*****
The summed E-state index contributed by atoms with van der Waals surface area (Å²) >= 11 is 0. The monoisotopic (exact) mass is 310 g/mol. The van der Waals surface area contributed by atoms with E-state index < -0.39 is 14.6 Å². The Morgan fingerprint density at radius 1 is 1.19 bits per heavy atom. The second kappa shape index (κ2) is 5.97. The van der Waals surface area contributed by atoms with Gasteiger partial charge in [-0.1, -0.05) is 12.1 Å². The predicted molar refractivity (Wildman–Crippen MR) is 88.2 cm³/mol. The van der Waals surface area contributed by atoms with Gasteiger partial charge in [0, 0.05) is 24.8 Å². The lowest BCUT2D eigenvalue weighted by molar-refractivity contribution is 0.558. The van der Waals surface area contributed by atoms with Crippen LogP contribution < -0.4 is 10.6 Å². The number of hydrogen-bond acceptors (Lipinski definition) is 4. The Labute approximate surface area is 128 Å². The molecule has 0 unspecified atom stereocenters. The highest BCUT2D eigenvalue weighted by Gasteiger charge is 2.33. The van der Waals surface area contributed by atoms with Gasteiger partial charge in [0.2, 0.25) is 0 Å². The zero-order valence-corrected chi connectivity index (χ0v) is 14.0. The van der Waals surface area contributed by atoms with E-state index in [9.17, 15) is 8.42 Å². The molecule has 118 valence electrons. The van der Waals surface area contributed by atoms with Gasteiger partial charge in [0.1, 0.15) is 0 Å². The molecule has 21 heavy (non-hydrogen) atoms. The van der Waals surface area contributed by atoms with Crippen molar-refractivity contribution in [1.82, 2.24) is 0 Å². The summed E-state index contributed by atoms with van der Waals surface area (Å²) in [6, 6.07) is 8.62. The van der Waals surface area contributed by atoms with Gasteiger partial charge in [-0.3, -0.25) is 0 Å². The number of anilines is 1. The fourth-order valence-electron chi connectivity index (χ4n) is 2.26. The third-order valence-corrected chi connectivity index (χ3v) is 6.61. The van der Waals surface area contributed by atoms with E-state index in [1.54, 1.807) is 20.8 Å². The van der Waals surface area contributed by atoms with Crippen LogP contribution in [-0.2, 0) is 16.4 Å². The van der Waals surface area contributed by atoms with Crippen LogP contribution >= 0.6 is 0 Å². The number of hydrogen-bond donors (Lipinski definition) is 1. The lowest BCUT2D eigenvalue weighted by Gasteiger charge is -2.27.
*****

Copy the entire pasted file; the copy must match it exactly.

The summed E-state index contributed by atoms with van der Waals surface area (Å²) >= 11 is 0. The monoisotopic (exact) mass is 310 g/mol. The van der Waals surface area contributed by atoms with E-state index < -0.39 is 14.6 Å². The Morgan fingerprint density at radius 1 is 1.19 bits per heavy atom. The second kappa shape index (κ2) is 5.97. The van der Waals surface area contributed by atoms with Gasteiger partial charge in [-0.1, -0.05) is 12.1 Å². The predicted molar refractivity (Wildman–Crippen MR) is 88.2 cm³/mol. The van der Waals surface area contributed by atoms with Gasteiger partial charge in [0, 0.05) is 24.8 Å². The lowest BCUT2D eigenvalue weighted by molar-refractivity contribution is 0.558. The van der Waals surface area contributed by atoms with Crippen LogP contribution < -0.4 is 10.6 Å². The number of hydrogen-bond acceptors (Lipinski definition) is 4. The Labute approximate surface area is 128 Å². The molecule has 0 unspecified atom stereocenters. The highest BCUT2D eigenvalue weighted by Gasteiger charge is 2.33. The van der Waals surface area contributed by atoms with Gasteiger partial charge in [0.2, 0.25) is 0 Å². The zero-order valence-corrected chi connectivity index (χ0v) is 14.0. The van der Waals surface area contributed by atoms with E-state index in [9.17, 15) is 8.42 Å². The molecule has 118 valence electrons. The van der Waals surface area contributed by atoms with Gasteiger partial charge in [0.1, 0.15) is 0 Å². The molecule has 21 heavy (non-hydrogen) atoms. The van der Waals surface area contributed by atoms with Crippen molar-refractivity contribution in [1.82, 2.24) is 0 Å². The summed E-state index contributed by atoms with van der Waals surface area (Å²) in [6, 6.07) is 8.62. The van der Waals surface area contributed by atoms with Gasteiger partial charge in [-0.3, -0.25) is 0 Å². The number of anilines is 1. The fourth-order valence-electron chi connectivity index (χ4n) is 2.26. The third-order valence-corrected chi connectivity index (χ3v) is 6.61. The van der Waals surface area contributed by atoms with E-state index in [1.54, 1.807) is 20.8 Å². The van der Waals surface area contributed by atoms with Crippen LogP contribution in [-0.2, 0) is 16.4 Å². The van der Waals surface area contributed by atoms with Crippen LogP contribution >= 0.6 is 0 Å². The number of hydrogen-bond donors (Lipinski definition) is 1. The lowest BCUT2D eigenvalue weighted by Gasteiger charge is -2.27.